The Civil Legal Aid (Financial Conditions) (Scotland) Regulations have made an unexpected appearance on the Floor of the House because of a little local difficulty in a Standing Committee on Statutory Instruments, over which I shall draw a veil. The regulations appear to include a standard and harmless uprating, but I am curious about how the uprating was decided. What criteria are applied?

The limit above which civil legal aid will not be available is to be increased from £5,415 to £5,585—an increase of £170. I am not sure why that figure has been chosen and it would be interesting to hear from the Minister what principles rule decision-making. Does it involve a GDP deflator, or an attempt to cover inflation? The increase looks to be a little less than the increase in inflation, but no doubt the Minister will be able to enlighten us.

The limit below which no contribution is required for civil legal aid remains frozen. That has not been uprated, which no doubt is a welcome, if somewhat meagre, saving from the point of view of the Treasury. Will the Minister say why that has not been uprated, as it will clearly affect some people?

A number of other points arise with regard to civil legal aid. One matter that I ask the Minister to deal with in his summing-up is the main civil legal aid scheme. This point has been drawn to my attention, and it is one of a number on which the Minister must be briefed because they have been put to him forcefully by the Law Society and have been reflected on by a large number of hon. Members.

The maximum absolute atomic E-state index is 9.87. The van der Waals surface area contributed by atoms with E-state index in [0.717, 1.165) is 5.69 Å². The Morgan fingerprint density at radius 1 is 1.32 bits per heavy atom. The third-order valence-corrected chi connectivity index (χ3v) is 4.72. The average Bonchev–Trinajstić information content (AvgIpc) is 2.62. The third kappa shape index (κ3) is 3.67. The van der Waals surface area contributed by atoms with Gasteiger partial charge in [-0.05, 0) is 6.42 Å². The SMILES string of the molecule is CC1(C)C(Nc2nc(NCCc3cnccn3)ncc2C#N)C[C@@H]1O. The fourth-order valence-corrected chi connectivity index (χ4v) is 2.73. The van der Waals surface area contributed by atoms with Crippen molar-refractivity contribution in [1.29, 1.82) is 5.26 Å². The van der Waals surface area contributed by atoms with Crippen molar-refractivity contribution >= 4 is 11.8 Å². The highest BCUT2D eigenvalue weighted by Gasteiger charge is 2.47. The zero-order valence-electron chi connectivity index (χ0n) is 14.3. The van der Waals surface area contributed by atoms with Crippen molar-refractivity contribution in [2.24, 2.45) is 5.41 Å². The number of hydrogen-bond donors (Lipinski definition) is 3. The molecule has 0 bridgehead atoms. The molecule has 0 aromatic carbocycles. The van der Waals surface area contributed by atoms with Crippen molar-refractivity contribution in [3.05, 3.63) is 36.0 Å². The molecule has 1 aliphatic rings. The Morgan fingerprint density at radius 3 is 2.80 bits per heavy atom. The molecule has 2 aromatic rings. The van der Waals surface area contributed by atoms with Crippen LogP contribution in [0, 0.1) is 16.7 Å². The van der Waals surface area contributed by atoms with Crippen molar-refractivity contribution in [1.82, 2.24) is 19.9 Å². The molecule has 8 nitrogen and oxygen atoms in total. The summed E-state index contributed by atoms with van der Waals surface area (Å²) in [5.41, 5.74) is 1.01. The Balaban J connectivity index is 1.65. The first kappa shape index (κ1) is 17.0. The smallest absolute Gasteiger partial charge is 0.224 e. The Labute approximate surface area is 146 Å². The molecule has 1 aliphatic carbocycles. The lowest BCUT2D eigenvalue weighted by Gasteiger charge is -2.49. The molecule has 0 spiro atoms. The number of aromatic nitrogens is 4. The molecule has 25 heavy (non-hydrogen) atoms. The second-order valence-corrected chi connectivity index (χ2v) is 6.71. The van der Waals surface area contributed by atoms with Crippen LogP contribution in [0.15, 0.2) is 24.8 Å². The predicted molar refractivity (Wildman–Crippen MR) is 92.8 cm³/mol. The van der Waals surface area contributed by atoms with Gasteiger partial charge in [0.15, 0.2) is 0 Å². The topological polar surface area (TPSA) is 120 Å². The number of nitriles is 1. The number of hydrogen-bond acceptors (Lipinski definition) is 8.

As I understand it, civil legal aid, when granted under the new regulations, will run from the date of the grant, whereas previously, once civil legal aid was granted it was backdated to when the application was lodged. In other words, while the matter was being considered, if one was reasonably confident that legal aid would be granted, it was possible to prepare the case, knowing that once the legal aid certificate was safely in being one could charge for the work that had been done. Under the new regulations that will not be possible. I suspect that it will not save a substantial amount of money for the legal aid fund. No work will be done until the outcome of the legal aid application is known and the certificate has safely been granted. The result will be a significant and perhaps irritating delay in the processing of the matter. That is something on which the Minister could usefully comment.

I shall leave civil legal aid matters and move on to a matter of considerable importance, the legal aid advice and assistance scheme. We are considering some uprating orders. They are comparatively unexceptionable and I do not make anything of them; for example, the increase from £114 to £118 on the upper income limit and a number of such minor adjustments.